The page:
Hello everyone! Hope you had a fabulous Easter weekend. I did but didn’t get a chance to recap it yesterday because I got home late Sunday night and didn’t have the time. Today I’m bringing back my husband, Tom, again to finish recapping his previous mystery trip. Last he left off he was leaving from Istanbul, Turkey.
Our next mystery destination was Jordan. Which given it’s location between Syria, Iraq and Israel; caused a few concerned phone calls at the airport from loved ones back home. However, even though the Arab nation of Jordan is in the geographic middle of the conflict in the Middle East; it is a beautiful country filled with friendly and generous people. Never once did we feel concerned for our safety and were often amazed by Jordanian’s friendliness.
Since there is so much to see and do in Jordan, Alex rented us a car and we did a cross-country road trip.
One of our first stops was to see the ruins of the ancient Roman city of Jerash. Built nearly 2,000 years ago, many of these Roman ruins were destroyed or buried by earthquakes and multiple wars until it was partially restored to what it is today. Being able to walk through and experience all the different aspects of what life was like for the ancient Romans was mesmerizing. The best part was the total lack of other tourists. This was a theme we continued to experience throughout most of Jordan given it not being a well known tourist hot-spot. It felt like we had the entire place to ourselves which allowed us to crawl on ancient ruins, re-enact plays in amphitheaters, play hide and seek in long abandoned castles and discover dark catacombs. An entirely different experience you would expect compared to a place like Rome.
Jordan is uniquely situated in the center of many great historical and religious events. One such place we visited was the summit of Mount Nebo, which according to the Hebrew Bible, was the site where Moses was granted a view of the Promised Land. It is also believed to be the burial site of Moses. Another momentous stop nearby was the actual location of the baptism of Jesus Christ – close to the Israel border and the Jordan river. While we were visiting here, the only other tourists we met were a very nice and well educated, large Christian family from Iraq. They were forced to flee their home in Iraq because of Islamic extremists and were now refugees searching for a new home where they wouldn’t be persecuted for their beliefs. Despite their struggles, they remained very optimistic and grateful. This was the first time we felt the realism of the impact of the Iraqi civil war. It certainly made us feel gracious to be living in a country as great as Canada.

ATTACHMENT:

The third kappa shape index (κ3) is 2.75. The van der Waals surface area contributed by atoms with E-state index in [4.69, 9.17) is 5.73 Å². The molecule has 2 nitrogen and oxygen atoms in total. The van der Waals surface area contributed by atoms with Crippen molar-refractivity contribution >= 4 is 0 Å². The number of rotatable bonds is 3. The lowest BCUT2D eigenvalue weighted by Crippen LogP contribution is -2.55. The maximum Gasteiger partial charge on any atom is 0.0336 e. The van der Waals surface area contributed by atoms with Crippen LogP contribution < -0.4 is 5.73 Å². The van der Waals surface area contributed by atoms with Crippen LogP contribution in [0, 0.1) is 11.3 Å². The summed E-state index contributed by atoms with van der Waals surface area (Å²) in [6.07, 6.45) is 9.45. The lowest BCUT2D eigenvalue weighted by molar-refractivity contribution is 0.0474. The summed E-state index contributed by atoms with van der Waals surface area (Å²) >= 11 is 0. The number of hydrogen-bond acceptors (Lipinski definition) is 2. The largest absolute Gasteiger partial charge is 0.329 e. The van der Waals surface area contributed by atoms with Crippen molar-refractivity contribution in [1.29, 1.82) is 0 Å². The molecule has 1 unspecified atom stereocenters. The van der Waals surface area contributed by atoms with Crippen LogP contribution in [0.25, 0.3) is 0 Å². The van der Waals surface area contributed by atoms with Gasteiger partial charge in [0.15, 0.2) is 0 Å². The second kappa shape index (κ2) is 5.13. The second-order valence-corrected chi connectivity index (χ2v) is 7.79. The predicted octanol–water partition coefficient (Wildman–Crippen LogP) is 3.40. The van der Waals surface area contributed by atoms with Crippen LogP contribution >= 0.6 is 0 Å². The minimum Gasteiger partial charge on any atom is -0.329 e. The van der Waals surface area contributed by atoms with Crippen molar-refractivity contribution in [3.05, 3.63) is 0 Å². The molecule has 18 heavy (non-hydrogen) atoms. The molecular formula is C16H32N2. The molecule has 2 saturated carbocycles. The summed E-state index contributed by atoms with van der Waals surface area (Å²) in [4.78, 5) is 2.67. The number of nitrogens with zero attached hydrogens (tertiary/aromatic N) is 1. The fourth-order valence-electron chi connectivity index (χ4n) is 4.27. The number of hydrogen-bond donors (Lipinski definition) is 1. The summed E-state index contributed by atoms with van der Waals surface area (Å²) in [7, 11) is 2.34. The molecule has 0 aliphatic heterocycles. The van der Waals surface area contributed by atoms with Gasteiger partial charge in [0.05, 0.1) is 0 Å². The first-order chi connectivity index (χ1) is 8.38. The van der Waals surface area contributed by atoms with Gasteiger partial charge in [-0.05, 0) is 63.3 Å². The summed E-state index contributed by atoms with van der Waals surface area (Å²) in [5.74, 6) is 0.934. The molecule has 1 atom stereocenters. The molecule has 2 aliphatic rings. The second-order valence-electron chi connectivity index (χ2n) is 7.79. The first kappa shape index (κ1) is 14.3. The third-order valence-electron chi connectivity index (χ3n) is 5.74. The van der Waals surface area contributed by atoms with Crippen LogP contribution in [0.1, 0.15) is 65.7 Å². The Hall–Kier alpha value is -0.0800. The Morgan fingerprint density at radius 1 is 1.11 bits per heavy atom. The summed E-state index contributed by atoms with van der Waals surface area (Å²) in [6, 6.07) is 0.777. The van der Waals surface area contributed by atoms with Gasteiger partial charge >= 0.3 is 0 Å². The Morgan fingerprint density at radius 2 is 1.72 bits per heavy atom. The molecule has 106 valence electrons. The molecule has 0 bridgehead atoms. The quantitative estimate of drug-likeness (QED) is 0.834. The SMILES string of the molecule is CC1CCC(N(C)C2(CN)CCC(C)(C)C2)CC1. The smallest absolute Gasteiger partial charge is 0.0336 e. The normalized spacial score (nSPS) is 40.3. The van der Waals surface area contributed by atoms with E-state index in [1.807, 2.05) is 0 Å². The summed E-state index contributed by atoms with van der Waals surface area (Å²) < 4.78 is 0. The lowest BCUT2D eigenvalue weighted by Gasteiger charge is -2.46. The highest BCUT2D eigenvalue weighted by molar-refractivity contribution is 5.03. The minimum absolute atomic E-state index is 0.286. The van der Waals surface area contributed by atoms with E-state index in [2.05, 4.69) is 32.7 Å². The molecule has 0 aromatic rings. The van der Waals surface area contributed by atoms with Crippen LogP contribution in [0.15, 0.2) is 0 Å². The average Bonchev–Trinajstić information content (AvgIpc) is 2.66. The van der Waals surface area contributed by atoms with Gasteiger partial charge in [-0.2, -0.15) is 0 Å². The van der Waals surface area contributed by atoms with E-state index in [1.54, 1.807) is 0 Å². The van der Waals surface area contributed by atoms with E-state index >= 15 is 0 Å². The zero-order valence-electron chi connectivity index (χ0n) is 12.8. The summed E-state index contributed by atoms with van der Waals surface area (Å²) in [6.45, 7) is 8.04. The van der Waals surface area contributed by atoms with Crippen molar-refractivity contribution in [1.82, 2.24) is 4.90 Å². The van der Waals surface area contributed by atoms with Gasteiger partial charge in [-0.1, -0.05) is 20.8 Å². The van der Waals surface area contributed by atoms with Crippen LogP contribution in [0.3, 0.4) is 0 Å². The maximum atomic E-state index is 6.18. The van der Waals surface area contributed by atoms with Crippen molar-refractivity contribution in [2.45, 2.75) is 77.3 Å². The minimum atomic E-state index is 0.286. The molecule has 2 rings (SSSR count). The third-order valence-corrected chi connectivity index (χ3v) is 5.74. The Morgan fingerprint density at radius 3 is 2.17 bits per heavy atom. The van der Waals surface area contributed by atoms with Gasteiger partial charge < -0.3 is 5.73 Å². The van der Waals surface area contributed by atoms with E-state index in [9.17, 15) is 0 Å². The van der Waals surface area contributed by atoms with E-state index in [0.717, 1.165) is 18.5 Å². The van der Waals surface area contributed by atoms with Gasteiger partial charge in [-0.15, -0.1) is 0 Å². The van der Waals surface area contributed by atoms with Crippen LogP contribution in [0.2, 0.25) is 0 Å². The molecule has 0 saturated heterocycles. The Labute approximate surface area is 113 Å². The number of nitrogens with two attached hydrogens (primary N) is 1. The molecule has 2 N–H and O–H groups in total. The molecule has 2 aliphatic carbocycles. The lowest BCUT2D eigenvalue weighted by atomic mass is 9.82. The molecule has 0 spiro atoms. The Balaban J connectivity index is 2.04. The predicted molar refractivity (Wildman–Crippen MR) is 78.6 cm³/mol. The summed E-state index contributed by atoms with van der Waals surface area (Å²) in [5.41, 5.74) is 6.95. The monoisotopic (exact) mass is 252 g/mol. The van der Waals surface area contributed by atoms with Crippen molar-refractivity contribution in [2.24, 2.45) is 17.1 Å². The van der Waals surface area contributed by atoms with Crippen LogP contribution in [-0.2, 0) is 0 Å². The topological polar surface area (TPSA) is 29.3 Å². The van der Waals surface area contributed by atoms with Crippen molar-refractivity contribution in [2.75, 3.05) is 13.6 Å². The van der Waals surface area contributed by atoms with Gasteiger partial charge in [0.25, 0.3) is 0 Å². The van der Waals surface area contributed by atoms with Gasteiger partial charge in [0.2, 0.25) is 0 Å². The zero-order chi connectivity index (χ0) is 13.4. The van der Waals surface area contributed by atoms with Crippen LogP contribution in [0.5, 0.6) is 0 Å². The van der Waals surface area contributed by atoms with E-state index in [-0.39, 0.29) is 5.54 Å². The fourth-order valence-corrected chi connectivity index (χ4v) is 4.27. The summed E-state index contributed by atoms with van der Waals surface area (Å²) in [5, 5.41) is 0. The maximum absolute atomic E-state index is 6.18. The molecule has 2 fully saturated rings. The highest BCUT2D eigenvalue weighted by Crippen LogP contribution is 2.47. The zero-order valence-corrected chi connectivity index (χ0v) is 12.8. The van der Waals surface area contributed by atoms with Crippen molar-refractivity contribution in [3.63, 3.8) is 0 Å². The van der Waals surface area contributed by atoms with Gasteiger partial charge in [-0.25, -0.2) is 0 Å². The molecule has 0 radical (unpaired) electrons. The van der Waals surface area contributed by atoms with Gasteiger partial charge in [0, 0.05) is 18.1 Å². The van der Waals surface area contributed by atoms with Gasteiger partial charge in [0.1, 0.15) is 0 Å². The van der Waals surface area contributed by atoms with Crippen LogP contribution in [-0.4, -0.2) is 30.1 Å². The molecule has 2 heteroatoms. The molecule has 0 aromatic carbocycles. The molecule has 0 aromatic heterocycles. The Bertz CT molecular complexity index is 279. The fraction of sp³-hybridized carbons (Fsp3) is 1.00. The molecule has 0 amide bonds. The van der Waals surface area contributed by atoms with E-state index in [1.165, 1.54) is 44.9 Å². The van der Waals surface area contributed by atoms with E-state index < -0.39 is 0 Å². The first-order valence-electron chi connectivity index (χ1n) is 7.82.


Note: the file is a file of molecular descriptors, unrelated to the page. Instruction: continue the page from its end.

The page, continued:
Petra, known as the “Rose City” was the capital of a powerful group of people known as the Nabatean over 2,000 years ago. Following the civilization’s demise, the city became lost to the Western world for centuries until it was re-discovered in 1812. The Nabatean carved their city into the surrounding pink sandstone cliffs including homes, tombs, temples, monuments, aquifers, grain stores and amphitheaters. Their expert navigation and survival skills in the middle of the vast dessert allowed the Nabatean people to control the trade routes from oasis to oasis in Arabia – which led to their success and wealth.
When entering the city through the narrow sandstone gulley, the first thing you will come upon is the great Al-Khazna, known as “The Treasury.” This spectacular monument, like much of the city, was impressively carved from a single block of sandstone by the Nabatean tribe in 60BC – 50 AD. Although not actually a treasury, it is a mausoleum which was used for funerary purposes.
After our visit to Petra, we spent a few nights at a traditional Bedouin tribe camp in the middle of the Wadi Rum desert. We experienced the clear night sky lit up by the Milky Way, 4x4ing and sand boarding down sand dunes, camel riding and of course a hike up to the infamous rock bridge on Jebel Burdah. For those brave enough, you can walk across the top of this rock bridge nearly 300m above the desert floor.
Another must-see stop was to visit the inland Dead Sea. Given it’s elevation at more than 400m below sea level, water can`t flow out of this sea causing it to become more and more saline – 9.6 times more salty than the ocean. This makes for some fun photo ops since it is very easy to float in the dense water.
Overall, Jordan was an amazing place to visit that I would highly recommend to anyone seeking to get out of their comfort zone and see some truly unique sites. Ever since first seeing it featured on the OLN TV series Departures, Jen and I have wanted to visit. I think she was a bit jealous I got to experience it without her, so something tells me we will make a trip back there someday.